Campaign for Freedom of Information: FOI Act operates too slowly to contribute to the Brexit debate

The Campaign’s director, Maurice Frankel, has submitted a witness statement to the High Court supporting an attempt to use the common law and Article 10 of the European Convention on Human Rights (ECHR) instead of the FOIA to obtain government studies on Brexit. The statement says the FOI process is too slow to obtain them in time to inform public debate before the Brexit deadline, in March 2019.

In a 2014 decision, the Supreme Court highlighted the fact that public authorities have a common law power to release information which does not depend on the FOIA and can be enforced by judicial review (Kennedy v Charity Commission [2014] UKSC 20).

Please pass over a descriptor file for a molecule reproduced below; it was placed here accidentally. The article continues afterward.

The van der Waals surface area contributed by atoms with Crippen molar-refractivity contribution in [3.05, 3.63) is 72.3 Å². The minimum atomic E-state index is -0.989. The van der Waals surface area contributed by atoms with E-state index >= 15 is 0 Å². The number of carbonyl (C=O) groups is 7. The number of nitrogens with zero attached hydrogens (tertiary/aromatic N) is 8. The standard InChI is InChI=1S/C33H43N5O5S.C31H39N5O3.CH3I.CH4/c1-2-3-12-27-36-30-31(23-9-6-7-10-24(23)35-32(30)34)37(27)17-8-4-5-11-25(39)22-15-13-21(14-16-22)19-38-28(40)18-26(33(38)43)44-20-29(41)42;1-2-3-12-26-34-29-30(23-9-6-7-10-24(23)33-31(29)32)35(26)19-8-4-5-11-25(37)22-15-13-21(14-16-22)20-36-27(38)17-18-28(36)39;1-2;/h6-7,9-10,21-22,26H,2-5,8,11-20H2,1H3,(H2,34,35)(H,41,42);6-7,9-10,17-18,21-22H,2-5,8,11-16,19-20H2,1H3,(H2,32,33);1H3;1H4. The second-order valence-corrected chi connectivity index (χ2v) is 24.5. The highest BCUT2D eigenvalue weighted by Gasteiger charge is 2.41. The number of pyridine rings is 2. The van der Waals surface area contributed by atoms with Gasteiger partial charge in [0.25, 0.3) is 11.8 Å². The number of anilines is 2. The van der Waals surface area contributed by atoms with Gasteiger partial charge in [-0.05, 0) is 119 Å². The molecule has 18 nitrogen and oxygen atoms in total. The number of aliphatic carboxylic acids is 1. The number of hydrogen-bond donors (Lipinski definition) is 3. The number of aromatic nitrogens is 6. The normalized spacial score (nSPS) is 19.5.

The government ministers have refused to release studies on the economic impact of Brexit. Frankel’s witness statement documents the delays that frequently affect FOI requests.
A request on a contentious issue such as Brexit is certain to be appealed to the First Tier Tribunal and possibly beyond, the Campaign says. The average time from the date of the original request to the date of the FTT’s decision in the cases surveyed by the Campaign was 467 working days (approximately 1 year and 10 months).